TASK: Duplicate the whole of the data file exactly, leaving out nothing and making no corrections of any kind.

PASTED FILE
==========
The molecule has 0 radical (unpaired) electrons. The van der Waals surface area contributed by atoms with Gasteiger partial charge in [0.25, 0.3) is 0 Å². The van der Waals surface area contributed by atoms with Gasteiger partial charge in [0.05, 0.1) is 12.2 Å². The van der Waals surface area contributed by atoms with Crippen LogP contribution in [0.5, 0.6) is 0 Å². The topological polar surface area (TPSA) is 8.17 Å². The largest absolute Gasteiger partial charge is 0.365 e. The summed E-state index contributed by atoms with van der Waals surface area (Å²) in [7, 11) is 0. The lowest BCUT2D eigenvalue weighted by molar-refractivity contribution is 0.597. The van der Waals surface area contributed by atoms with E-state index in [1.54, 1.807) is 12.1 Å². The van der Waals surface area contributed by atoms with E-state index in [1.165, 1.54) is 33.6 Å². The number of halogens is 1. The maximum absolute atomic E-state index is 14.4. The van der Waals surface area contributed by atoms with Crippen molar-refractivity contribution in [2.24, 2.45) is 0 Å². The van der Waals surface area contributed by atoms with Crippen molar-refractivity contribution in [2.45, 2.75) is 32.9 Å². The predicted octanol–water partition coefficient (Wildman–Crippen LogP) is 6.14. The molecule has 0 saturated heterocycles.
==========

The molecule has 0 radical (unpaired) electrons. The van der Waals surface area contributed by atoms with Gasteiger partial charge in [0.25, 0.3) is 0 Å². The van der Waals surface area contributed by atoms with Gasteiger partial charge in [0.05, 0.1) is 12.2 Å². The van der Waals surface area contributed by atoms with Crippen LogP contribution in [0.5, 0.6) is 0 Å². The topological polar surface area (TPSA) is 8.17 Å². The largest absolute Gasteiger partial charge is 0.365 e. The summed E-state index contributed by atoms with van der Waals surface area (Å²) in [7, 11) is 0. The lowest BCUT2D eigenvalue weighted by molar-refractivity contribution is 0.597. The van der Waals surface area contributed by atoms with E-state index in [1.54, 1.807) is 12.1 Å². The van der Waals surface area contributed by atoms with E-state index in [1.165, 1.54) is 33.6 Å². The number of halogens is 1. The maximum absolute atomic E-state index is 14.4. The van der Waals surface area contributed by atoms with Crippen molar-refractivity contribution in [2.24, 2.45) is 0 Å². The van der Waals surface area contributed by atoms with Crippen molar-refractivity contribution in [2.45, 2.75) is 32.9 Å². The predicted octanol–water partition coefficient (Wildman–Crippen LogP) is 6.14. The molecule has 0 saturated heterocycles.